On God Being the Answer to Depression

Enjoy one of my all-time favorite songs (and the clear best rendition), befitting this post, I’d say.

I’ve noticed that when I have posted my musings about depression and suicidal ideation, there’s a certain segment of response I receive, and I’d like to talk about that.

If I’m depressed and/or suicidal, the solution lies with turning to God and Jesus, so it’s said.

In particular, most recently, I was recommended two Psalms: Psalms 23 and Psalms 91 (Psalms is one of the books of the Old Testament of the Bible, which I think even nonbelievers and agnostics appreciate on the level of it having interesting quotes and “poems”).

Before I get to those Psalms, let me at least provide a brief insight about my “relationship” to God.

Growing up, my parents did take my two siblings and I to Sunday School. My biggest takeaway from Sunday School was the magician/clown in the parking lot who showed us kids how he could “remove” his thumb (you know that trick!), which had me utterly convinced he could remove his thumb. So, instead of falling into God, I fell in love with magic and still love it.

Taking us to Sunday School quickly fell by the wayside. My mom, who considers herself a believer and who tells me she prays, has still never been one of those churchgoer types. My dad, who I would surmise is more of a quiet atheist, also is not a churchgoer type.

Still, I can remember clearly that one of the first books I ever read as a child — as in, I read it myself and in my head, as my dad suggested, instead of with help or reading it aloud — was the Children’s Bible.

As such, I was familiar with the stories and the general gist of God and Christianity.

When I got older and was coming into my awakening into the world around me by starting to think on a different level than as a kid, so perhaps around 14-years-old, it wasn’t politics that first received my intellectual curiosity and attention, but religion. I don’t know why that was!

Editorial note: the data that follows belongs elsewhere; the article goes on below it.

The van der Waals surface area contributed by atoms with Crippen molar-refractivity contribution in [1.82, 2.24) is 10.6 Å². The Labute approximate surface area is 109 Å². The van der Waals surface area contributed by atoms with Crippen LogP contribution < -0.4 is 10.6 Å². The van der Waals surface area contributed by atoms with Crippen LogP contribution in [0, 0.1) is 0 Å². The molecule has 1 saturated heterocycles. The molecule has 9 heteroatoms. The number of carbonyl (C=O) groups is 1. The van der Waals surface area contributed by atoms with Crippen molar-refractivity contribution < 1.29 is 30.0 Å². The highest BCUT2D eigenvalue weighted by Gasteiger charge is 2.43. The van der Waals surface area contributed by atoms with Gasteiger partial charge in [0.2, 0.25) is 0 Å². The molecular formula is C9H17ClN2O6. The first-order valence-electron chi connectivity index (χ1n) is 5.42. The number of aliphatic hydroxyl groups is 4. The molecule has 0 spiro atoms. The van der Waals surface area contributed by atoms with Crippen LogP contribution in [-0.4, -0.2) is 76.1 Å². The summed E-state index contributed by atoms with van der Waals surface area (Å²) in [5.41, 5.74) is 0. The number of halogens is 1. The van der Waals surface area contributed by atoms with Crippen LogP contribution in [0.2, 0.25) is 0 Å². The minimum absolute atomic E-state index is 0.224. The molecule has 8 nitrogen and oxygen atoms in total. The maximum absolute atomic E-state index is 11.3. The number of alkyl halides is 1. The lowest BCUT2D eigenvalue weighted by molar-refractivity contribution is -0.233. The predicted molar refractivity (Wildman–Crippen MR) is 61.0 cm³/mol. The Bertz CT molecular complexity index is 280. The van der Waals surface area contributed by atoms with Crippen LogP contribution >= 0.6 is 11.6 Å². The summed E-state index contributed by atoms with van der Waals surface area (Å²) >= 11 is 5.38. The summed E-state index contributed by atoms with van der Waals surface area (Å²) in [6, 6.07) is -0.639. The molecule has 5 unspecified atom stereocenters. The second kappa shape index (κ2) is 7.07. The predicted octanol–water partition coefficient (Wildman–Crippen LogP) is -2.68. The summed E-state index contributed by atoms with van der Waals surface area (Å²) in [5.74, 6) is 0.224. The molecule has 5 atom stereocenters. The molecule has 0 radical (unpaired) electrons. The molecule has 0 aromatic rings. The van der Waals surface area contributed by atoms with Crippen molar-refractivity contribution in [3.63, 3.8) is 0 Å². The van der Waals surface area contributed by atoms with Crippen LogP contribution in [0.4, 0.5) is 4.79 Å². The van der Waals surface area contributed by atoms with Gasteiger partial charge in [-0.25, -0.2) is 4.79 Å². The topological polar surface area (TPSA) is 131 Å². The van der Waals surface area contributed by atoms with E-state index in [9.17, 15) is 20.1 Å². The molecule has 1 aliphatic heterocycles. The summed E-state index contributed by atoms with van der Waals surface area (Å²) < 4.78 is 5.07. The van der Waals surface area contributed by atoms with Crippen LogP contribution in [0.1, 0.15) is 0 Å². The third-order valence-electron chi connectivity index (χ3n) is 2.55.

But coming of age with the internet, some of my first internet discussions were based around God and religion, and I was coming at it from the angle of an atheist and doubting the texts, organized religion and the concept of God Himself.

Again, I don’t know where that came from, or why more formative years already began with such skepticism. But I think that’s the key: For whatever reason, my starting “ideology” was skepticism and that first blossomed through doubting religion, and then into my political awakening as well, forming the basis for it to this day.

Admittedly, those early years, I was one of the militant atheists, who was a jerk about it and I would attribute that to the mistaken arrogance of youth! My apologies. Fortunately, unlike some adults (looking at Richard Dawkins), I grew out of that mindset and I consider myself a far more open and soft agnostic.

That is, in short, I went from thinking anyone who believed in God was not only stupid, but an active problem to society, i.e., they were the reason for much of the ills of society, to thinking everyone can believe what they want, as long as they are not harming others, and that belief itself can be good for people and society.

And that I went from being certain there was no God to being more agnostic on the question. That it’s far more humbling and honest to admit to not knowing than to say with certainty that he does not exist.

Over the years, I’d even consider a few religious books by religious authors among my favorites. Because they make me think and see a relationship to God in a new and interesting way, which I appreciate it. Often it’s because they divorced it from some of the more regimented organized religious aspects of it.

But even that! I’ve grown softer on organized religion as well, which is often fingered as the culprit of people’s disdain for religion. I do think churches, as a community organizing apparatus, which is what they often are more than anything, can be a boon to a community and wider communities that they serve.